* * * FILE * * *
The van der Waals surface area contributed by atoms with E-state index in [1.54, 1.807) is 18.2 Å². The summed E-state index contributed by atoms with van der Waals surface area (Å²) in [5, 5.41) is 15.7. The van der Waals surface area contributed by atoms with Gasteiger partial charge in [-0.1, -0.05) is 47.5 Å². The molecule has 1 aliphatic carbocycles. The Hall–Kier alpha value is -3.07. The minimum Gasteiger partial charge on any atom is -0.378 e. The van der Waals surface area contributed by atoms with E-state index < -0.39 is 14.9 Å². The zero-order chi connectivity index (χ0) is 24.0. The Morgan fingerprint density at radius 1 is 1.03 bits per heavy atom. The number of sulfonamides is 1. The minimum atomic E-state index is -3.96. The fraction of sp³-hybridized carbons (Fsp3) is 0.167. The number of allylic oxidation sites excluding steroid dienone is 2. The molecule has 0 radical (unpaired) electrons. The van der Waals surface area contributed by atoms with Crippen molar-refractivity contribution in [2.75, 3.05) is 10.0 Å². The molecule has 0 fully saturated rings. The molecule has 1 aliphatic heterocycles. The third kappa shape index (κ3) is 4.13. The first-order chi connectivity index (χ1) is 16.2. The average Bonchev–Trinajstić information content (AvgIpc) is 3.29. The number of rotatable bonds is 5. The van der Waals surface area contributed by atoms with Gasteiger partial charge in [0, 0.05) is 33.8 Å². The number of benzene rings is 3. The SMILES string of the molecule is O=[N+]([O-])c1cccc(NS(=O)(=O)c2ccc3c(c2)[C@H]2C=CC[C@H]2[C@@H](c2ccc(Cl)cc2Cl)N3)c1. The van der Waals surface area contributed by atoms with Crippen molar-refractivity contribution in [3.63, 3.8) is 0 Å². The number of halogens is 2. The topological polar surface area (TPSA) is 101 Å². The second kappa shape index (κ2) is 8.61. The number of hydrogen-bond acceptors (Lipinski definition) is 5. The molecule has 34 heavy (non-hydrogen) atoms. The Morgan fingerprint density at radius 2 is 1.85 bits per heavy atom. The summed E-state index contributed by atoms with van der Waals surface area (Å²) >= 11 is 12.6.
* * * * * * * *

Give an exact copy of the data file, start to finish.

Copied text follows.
The van der Waals surface area contributed by atoms with E-state index in [1.54, 1.807) is 18.2 Å². The summed E-state index contributed by atoms with van der Waals surface area (Å²) in [5, 5.41) is 15.7. The van der Waals surface area contributed by atoms with Gasteiger partial charge in [-0.1, -0.05) is 47.5 Å². The molecule has 1 aliphatic carbocycles. The Hall–Kier alpha value is -3.07. The minimum Gasteiger partial charge on any atom is -0.378 e. The van der Waals surface area contributed by atoms with E-state index < -0.39 is 14.9 Å². The zero-order chi connectivity index (χ0) is 24.0. The Morgan fingerprint density at radius 1 is 1.03 bits per heavy atom. The number of sulfonamides is 1. The minimum atomic E-state index is -3.96. The fraction of sp³-hybridized carbons (Fsp3) is 0.167. The number of allylic oxidation sites excluding steroid dienone is 2. The molecule has 0 radical (unpaired) electrons. The van der Waals surface area contributed by atoms with Crippen molar-refractivity contribution in [2.75, 3.05) is 10.0 Å². The molecule has 0 fully saturated rings. The molecule has 1 aliphatic heterocycles. The third kappa shape index (κ3) is 4.13. The first-order chi connectivity index (χ1) is 16.2. The average Bonchev–Trinajstić information content (AvgIpc) is 3.29. The number of rotatable bonds is 5. The van der Waals surface area contributed by atoms with Gasteiger partial charge in [0, 0.05) is 33.8 Å². The number of benzene rings is 3. The SMILES string of the molecule is O=[N+]([O-])c1cccc(NS(=O)(=O)c2ccc3c(c2)[C@H]2C=CC[C@H]2[C@@H](c2ccc(Cl)cc2Cl)N3)c1. The van der Waals surface area contributed by atoms with Crippen molar-refractivity contribution in [3.63, 3.8) is 0 Å². The number of halogens is 2. The topological polar surface area (TPSA) is 101 Å². The second kappa shape index (κ2) is 8.61. The number of hydrogen-bond acceptors (Lipinski definition) is 5. The molecule has 34 heavy (non-hydrogen) atoms. The Morgan fingerprint density at radius 2 is 1.85 bits per heavy atom. The summed E-state index contributed by atoms with van der Waals surface area (Å²) >= 11 is 12.6.